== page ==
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Easton, CT - Furnace & Air Conditioning Service, Repair & Maintenance Contractor

Bren-Air Heating & Cooling is proud to serve the Easton community!

We are proud to be part of this community, serving your heating and air conditioning needs. Whether you need repair, replacement or a new installation of a furnace, air conditioner, heat pump or air filtration system, we get the job right the first time. Our certified technicians service all furnace and air conditioning make and models.

Please call us today at 203-876-9535 to consult with our home comfort specialist.

About Easton, CT - Happy to be your hometown Heating & Air Conditioning Contractor!

Easton was first established in 1757 by transplants from Fairfield. In 1762 parishioners called the North Fairfield Society established a church and it slowly evolved into what we now know as Easton. The area was sluggish in growth because of the jagged hills alongside the Aspetuck River, and so it was not until 1845 that what is currently Easton divided from Weston. Today, part of the town's property is owned by the Aquarion Water Company of Connecticut -the main provider of water in the region. The seasonal weather conditions mean that there are up-to-the-minute things to do every month. Suntans and shorts are the names of the game in the summer season while locals bundle up a bit in the winter for their outdoor thrills.

Aspetuck is a rural community and an unincorporated community on the Aspetuck River. The Aspetuck Historic District preserves a piece of the historic community. Located on the banks of the Aspetuck River, it includes the oldest part of Easton. It is exceptionally beautiful and each season provides a new view of the landscape changes. This is a great place to live if you love beautiful surroundings. Artists, poets, retirees and families all find something to love in this community.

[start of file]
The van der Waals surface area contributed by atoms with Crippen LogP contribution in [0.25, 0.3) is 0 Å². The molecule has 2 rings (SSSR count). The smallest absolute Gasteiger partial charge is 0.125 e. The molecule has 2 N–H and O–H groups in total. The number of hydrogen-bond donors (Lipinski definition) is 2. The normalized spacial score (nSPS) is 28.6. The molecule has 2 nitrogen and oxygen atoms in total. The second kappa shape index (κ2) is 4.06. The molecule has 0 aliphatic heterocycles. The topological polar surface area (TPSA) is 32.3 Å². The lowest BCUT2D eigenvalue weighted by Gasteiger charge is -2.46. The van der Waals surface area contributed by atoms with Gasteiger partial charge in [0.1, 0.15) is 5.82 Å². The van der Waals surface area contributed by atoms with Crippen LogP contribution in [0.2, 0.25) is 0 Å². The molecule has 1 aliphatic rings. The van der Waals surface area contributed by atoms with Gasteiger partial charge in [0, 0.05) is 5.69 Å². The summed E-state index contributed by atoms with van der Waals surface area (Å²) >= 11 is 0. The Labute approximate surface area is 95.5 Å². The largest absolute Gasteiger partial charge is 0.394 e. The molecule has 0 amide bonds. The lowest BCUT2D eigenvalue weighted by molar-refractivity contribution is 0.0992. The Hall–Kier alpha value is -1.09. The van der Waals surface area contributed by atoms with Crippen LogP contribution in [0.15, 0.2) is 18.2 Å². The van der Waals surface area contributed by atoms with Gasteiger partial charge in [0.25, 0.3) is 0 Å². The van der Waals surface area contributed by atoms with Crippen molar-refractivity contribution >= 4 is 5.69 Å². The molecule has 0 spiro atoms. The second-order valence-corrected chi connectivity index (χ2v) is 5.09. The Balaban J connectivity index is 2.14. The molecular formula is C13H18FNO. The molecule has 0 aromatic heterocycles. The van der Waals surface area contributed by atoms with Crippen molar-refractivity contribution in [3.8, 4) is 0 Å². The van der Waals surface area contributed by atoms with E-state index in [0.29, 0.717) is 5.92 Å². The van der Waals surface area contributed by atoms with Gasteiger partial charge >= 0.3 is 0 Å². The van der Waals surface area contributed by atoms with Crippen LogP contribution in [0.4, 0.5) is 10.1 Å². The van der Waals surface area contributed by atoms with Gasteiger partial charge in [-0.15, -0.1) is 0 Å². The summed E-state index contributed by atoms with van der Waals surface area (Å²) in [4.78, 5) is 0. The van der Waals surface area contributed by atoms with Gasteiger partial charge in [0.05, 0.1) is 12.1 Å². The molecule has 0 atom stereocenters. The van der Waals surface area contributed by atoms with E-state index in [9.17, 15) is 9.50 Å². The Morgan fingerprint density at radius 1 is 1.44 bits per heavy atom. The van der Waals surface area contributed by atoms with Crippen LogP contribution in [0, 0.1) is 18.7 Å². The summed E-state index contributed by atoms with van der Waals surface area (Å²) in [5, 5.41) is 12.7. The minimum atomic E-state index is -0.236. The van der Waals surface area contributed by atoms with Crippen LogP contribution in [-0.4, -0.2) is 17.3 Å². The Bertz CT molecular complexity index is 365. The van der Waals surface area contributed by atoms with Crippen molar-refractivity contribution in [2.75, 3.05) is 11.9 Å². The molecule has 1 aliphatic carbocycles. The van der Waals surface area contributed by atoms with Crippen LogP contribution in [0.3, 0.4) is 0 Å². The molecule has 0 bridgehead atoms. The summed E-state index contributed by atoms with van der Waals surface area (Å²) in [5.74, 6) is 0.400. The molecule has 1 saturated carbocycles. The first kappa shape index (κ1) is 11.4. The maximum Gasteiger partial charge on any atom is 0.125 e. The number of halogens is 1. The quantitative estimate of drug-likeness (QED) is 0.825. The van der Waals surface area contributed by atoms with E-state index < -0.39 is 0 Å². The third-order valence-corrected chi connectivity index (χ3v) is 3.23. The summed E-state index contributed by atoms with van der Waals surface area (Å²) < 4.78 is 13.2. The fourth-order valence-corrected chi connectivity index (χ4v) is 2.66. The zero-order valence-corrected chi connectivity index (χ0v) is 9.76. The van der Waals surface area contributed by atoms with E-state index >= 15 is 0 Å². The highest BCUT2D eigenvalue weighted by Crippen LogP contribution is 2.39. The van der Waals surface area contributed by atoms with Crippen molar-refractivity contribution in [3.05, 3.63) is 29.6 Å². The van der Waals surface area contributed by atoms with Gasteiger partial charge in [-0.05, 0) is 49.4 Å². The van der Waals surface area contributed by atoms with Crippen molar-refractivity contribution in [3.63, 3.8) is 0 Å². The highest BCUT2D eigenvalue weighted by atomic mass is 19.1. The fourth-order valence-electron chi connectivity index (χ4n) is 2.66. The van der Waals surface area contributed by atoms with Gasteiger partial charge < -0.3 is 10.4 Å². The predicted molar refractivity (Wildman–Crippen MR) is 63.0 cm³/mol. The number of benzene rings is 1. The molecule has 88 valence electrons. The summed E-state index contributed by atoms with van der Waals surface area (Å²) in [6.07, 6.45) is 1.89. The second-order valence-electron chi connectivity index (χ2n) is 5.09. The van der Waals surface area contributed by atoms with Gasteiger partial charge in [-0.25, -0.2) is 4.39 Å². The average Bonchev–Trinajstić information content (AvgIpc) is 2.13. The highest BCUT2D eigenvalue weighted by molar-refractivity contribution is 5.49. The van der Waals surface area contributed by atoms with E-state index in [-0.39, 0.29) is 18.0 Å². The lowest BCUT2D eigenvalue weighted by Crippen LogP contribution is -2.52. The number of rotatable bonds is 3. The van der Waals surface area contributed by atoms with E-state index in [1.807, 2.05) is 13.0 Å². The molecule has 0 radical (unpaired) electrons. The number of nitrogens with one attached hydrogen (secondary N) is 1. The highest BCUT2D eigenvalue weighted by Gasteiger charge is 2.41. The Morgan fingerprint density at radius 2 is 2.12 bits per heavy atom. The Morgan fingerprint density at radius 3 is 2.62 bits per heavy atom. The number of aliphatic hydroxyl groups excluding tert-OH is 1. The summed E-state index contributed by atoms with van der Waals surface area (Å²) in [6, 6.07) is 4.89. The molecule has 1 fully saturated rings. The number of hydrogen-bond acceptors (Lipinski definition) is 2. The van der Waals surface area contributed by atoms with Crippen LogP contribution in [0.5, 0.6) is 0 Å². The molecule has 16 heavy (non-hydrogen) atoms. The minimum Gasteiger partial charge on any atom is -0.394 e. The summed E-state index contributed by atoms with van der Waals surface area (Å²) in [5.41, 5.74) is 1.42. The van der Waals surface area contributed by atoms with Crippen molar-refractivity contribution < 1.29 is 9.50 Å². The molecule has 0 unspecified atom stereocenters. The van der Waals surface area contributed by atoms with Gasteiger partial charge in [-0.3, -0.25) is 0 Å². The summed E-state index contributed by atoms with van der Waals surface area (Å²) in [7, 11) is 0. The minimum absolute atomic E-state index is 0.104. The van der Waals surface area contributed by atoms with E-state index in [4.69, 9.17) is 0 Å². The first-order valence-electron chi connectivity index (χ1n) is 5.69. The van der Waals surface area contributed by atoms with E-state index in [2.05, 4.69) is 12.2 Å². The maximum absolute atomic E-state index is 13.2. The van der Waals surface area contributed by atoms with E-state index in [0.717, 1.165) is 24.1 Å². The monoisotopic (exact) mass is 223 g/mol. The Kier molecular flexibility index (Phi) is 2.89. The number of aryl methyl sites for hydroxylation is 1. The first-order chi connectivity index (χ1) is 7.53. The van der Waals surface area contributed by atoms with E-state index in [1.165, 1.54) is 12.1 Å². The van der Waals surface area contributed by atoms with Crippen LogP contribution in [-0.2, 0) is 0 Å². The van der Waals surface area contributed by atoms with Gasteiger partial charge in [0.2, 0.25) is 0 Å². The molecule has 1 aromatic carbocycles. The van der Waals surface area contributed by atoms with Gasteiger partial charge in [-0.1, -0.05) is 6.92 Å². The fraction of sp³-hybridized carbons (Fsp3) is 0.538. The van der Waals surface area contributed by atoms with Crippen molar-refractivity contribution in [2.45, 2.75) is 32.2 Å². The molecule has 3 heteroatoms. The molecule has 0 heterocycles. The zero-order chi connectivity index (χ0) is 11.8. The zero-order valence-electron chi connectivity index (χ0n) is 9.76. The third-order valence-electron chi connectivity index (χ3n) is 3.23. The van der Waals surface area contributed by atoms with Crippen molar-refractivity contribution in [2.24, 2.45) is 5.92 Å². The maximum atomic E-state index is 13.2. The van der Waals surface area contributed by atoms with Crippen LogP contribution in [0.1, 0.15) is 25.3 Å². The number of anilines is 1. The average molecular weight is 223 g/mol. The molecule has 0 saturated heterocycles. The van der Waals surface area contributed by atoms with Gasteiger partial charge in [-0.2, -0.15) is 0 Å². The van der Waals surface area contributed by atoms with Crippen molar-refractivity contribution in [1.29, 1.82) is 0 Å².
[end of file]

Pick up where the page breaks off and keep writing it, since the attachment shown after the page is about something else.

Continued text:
The 22 houses in the historic district date from 1750 and structures in the district are examples of Colonial Revival structural design. The area was also the residence of Helen Keller in her later days. Helen Keller often walked through the neighborhood by herself. She guided herself with a fence that extended down to the Aspetuck River.  The historic district really embodies the distinguishing architectural and cultural characteristics of an agricultural community from the late colonial and early national periods. It is characterized by houses accompanied by a barn with ample yards that once served as pasture or field. The homes are very spread apart. It certainly presents the facade of an inland Connecticut farming society when farming was the foundation of the local market. But, the occupants are no longer farmers.  The many center chimneys, gable-roofed homes are also characteristic of local agrarian communities of that era. Chimneys kept the homeowners warm in the winter and provided meals. The large yards were once fields for cattle and livestock.

The significant buildings and structures in the town include:

  • Orando Perry House, 1840
  • Helen Keller House, 1946
  • Peter Williams House, 1810
  • David Bradley House, 1790
  • a rubble-stone dam,  mid-19th century